Genevieve Tobin Net Worth

Genevieve Tobin was born on November 29, 1899 in  New York City, New York, United States, is Actress, Soundtrack. The daughter of a stage entertainer, New York-born actress Genevieve Tobin started treading the boards as a child and appeared in the role of Little Eva in the silent short Uncle Tom's Cabin (1910). Her older brother George Tobin and younger sister Vivian Tobin also became stage and film actors. By her teens Genevieve was appearing as a sparkling blonde ingénue on 20s Broadway, steadily gaining notice with her chic looks and vivacious personality. Considered a medium-weight talent, she nevertheless tackled such roles as Cordelia in "King Lear" (1923) in addition to her usual frothy comedies and musicals such as "Polly Preferred" (1923). Following her New York performance in Cole Porter's musical "Fifty Million Frenchmen" in 1929 in which she introduced the song "You Do Something to Me," Genevieve started focusing squarely on films, particularly screwball farce, starting with a couple of glamorous leading lady roles in the early talkies A Lady Surrenders (1930) and Free Love (1930), one a heavy drama and the other a lighter comedy both co-starring Conrad Nagel. Genevieve moved into second leads as the 1930s flew by, however, often playing the arch or self-involved 'other woman' role. She appeared in fine form as the problematic third wheel in One Hour with You (1932) with Maurice Chevalier and Jeanette MacDonald; Goodbye Again (1933) co-starring Warren William and Joan Blondell; _Kiss and Make Up (1934)_ with Cary Grant and Helen Mack; The Goose and the Gander (1935) with Kay Francis and George Brent; and, her last, No Time for Comedy (1940) which paired up James Stewart with Rosalind Russell, and was also directed by her husband (and former stage actor) William Keighley. Genevieve abandoned her career for high society after marrying Keighley and never looked back -- her marriage lasting 46 years until his death in 1984 at age 90+. Genevieve herself would live to become a nonagenarian, dying of natural causes in 1995 in Pasadena, California.
Genevieve Tobin is a member of Actress

Age, Biography and Wiki

Who is it? Actress, Soundtrack
Birth Day November 29, 1899
Birth Place  New York City, New York, United States
Died On July 31, 1995(1995-07-31) (aged 95)\nPasadena, California, U.S.
Birth Sign Sagittarius
Occupation Actress
Years active 1910–1940
Spouse(s) William Keighley (1938–1984; his death)

💰 Net worth: Under Review

Some Genevieve Tobin images



Tobin was born in New York City on November 29, 1899. Her father, Thomas Tobin, a bank clerk who later became a racetrack bookmaker, was born in Nova Scotia, Canada and her mother, Genevieve, was born in Washington, DC. She had a sister Vivian and a brother George.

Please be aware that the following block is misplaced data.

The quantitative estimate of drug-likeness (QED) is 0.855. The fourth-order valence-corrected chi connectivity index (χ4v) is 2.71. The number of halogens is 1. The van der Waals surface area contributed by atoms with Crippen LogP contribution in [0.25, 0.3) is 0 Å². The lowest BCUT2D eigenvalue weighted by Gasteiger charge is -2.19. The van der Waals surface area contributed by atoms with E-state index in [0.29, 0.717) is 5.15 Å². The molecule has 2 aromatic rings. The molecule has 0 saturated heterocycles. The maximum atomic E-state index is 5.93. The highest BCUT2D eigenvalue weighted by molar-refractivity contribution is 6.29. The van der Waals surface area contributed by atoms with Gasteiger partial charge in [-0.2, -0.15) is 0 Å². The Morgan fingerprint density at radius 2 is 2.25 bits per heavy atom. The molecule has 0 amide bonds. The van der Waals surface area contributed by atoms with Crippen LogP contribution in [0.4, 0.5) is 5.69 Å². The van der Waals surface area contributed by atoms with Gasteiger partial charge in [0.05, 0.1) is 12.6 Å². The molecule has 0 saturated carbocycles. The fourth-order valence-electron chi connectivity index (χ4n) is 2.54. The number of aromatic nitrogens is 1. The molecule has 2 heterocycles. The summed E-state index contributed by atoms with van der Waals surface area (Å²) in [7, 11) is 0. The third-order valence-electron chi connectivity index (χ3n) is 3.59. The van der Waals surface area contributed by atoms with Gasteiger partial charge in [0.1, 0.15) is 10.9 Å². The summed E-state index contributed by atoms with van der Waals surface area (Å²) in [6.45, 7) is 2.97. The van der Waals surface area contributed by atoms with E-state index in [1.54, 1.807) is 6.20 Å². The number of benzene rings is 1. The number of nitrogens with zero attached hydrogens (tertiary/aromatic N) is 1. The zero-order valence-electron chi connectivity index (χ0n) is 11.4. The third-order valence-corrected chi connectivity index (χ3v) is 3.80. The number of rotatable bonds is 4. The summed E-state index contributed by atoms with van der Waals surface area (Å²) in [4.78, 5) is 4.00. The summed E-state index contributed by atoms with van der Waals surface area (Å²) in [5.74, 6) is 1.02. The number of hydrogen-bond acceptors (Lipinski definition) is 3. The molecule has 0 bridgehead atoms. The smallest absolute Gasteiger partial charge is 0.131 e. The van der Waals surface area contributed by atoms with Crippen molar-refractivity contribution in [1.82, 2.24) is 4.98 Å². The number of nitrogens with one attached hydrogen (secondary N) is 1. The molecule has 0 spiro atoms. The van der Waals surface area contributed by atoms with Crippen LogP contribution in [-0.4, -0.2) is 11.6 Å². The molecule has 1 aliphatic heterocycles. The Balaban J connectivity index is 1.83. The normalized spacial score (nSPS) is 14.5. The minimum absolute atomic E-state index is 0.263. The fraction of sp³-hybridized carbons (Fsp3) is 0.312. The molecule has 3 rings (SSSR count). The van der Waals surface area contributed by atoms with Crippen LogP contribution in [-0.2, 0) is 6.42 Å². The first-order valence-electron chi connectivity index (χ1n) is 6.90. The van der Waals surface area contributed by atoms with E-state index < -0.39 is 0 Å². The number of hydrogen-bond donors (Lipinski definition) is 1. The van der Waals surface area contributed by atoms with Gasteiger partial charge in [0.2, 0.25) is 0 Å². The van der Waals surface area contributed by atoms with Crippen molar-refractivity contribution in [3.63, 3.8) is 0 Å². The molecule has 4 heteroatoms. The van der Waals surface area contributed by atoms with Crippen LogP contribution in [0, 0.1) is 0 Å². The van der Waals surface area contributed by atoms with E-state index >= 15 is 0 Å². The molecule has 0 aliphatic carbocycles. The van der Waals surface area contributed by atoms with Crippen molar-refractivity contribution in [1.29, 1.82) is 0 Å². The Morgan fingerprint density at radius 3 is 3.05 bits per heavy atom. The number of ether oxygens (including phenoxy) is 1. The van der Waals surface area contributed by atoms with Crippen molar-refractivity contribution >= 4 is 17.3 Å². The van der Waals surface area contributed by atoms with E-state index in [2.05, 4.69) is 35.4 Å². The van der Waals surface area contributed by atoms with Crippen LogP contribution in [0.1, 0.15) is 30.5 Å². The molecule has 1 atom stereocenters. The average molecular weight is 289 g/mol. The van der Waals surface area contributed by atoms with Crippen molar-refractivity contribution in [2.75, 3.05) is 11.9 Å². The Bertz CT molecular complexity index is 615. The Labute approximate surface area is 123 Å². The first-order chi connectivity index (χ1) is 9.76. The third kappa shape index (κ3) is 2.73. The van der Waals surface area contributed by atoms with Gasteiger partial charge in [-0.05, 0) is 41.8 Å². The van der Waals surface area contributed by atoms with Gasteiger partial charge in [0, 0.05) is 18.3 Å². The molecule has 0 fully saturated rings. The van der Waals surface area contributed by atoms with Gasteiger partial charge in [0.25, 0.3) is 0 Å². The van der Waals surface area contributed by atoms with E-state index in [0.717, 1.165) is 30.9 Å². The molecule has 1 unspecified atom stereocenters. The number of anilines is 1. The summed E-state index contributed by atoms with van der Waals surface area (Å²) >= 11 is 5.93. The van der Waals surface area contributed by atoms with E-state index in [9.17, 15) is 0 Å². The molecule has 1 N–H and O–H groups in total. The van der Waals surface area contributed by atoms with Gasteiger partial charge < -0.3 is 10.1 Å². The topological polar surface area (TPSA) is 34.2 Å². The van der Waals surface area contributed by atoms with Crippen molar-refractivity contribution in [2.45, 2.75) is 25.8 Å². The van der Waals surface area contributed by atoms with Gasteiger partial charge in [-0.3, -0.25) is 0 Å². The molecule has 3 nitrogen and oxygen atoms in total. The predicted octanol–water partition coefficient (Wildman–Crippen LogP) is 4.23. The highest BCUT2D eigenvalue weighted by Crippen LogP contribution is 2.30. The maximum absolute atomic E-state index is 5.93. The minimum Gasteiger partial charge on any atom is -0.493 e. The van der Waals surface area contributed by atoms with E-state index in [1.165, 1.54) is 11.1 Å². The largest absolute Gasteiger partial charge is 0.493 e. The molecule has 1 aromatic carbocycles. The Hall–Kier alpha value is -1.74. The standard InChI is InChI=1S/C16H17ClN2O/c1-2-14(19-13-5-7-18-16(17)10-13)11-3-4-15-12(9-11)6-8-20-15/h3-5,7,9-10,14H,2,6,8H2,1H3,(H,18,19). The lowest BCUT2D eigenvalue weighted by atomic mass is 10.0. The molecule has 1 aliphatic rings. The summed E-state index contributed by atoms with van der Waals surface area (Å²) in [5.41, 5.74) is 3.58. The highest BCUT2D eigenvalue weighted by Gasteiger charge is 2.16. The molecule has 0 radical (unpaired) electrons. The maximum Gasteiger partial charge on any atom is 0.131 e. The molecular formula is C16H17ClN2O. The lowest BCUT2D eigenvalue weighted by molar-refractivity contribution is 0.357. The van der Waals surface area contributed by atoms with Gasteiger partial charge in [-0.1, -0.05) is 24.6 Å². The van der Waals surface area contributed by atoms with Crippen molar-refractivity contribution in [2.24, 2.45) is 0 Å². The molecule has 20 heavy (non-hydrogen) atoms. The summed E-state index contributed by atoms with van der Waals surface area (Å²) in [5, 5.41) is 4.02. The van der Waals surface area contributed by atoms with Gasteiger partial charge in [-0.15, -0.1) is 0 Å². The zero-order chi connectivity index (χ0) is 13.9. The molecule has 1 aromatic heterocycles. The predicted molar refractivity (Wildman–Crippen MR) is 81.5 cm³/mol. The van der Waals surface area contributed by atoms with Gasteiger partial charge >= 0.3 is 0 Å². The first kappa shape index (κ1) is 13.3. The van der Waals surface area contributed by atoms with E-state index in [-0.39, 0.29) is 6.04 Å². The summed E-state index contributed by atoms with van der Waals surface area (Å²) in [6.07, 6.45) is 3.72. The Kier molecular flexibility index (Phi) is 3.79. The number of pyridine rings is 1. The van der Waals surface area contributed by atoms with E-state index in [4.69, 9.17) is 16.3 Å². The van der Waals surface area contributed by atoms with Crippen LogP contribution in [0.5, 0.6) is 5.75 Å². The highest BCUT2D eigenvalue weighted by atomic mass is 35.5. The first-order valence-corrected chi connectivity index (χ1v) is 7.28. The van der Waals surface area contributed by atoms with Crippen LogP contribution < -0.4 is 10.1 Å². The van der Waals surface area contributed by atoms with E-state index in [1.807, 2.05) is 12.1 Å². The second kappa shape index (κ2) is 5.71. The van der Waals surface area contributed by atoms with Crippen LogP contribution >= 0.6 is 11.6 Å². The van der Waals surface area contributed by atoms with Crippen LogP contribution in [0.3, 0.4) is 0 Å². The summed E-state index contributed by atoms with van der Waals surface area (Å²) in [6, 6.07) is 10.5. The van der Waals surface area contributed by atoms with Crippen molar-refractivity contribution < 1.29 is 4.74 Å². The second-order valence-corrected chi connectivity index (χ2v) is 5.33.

Tobin made her film debut in 1910 in Uncle Tom's Cabin as Eva. She appeared in a few films as a child and formed a double act with her sister Vivian. Their brother, George, also had a brief acting career. Following her education in Paris and New York, Tobin concentrated on a stage career in New York.


Although she was seen most often in comedies, she also played the role of Cordelia in a Broadway production of King Lear in 1923. Popular with audiences, she was often praised by critics for her appearance and style rather than for her talent, but in 1929, she achieved a significant success in the play Fifty Million Frenchmen. She introduced and popularized the Cole Porter song "You Do Something to Me", and the success of the role led her back to Hollywood, where she performed regularly in comedy films from the early 1930s.


She played prominent supporting roles opposite such performers as Jeanette MacDonald, Nelson Eddy, Cary Grant, Barbara Stanwyck, Claudette Colbert, Joan Blondell, and Kay Francis, but occasionally played starring roles, in films such as Golden Harvest (1933) and Easy to Love (1934). She played secretary Della Street to Warren William's Perry Mason in The Case of the Lucky Legs (1935). One of her most successful performances was as a bored housewife in the drama The Petrified Forest (1936), starring Leslie Howard, Bette Davis, and Humphrey Bogart.


She married the Director william Keighley in 1938 and made only a few more films; her final film before retirement was No Time for Comedy (1940), with James Stewart and Rosalind Russell.